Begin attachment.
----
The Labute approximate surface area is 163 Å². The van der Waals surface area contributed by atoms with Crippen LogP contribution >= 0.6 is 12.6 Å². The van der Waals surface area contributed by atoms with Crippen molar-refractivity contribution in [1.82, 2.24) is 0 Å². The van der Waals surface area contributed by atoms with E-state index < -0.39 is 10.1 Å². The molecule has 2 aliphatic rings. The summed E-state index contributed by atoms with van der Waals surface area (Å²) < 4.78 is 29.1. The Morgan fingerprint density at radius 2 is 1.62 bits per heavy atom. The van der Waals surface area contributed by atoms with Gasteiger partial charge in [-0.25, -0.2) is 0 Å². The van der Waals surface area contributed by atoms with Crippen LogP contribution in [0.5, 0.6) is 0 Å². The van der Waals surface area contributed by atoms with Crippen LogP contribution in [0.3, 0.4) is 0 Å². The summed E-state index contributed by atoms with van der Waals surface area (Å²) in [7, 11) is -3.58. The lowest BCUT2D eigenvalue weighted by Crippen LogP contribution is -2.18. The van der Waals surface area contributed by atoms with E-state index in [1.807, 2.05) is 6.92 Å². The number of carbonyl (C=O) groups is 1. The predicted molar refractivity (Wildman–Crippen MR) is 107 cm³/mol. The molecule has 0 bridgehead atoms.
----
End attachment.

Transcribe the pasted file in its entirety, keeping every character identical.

The Labute approximate surface area is 163 Å². The van der Waals surface area contributed by atoms with Crippen LogP contribution >= 0.6 is 12.6 Å². The van der Waals surface area contributed by atoms with Crippen molar-refractivity contribution in [1.82, 2.24) is 0 Å². The van der Waals surface area contributed by atoms with E-state index < -0.39 is 10.1 Å². The molecule has 2 aliphatic rings. The summed E-state index contributed by atoms with van der Waals surface area (Å²) < 4.78 is 29.1. The Morgan fingerprint density at radius 2 is 1.62 bits per heavy atom. The van der Waals surface area contributed by atoms with Gasteiger partial charge in [-0.25, -0.2) is 0 Å². The van der Waals surface area contributed by atoms with Crippen LogP contribution in [0.5, 0.6) is 0 Å². The van der Waals surface area contributed by atoms with Crippen LogP contribution in [0.3, 0.4) is 0 Å². The summed E-state index contributed by atoms with van der Waals surface area (Å²) in [7, 11) is -3.58. The lowest BCUT2D eigenvalue weighted by Crippen LogP contribution is -2.18. The van der Waals surface area contributed by atoms with E-state index in [1.807, 2.05) is 6.92 Å². The number of carbonyl (C=O) groups is 1. The predicted molar refractivity (Wildman–Crippen MR) is 107 cm³/mol. The molecule has 0 bridgehead atoms.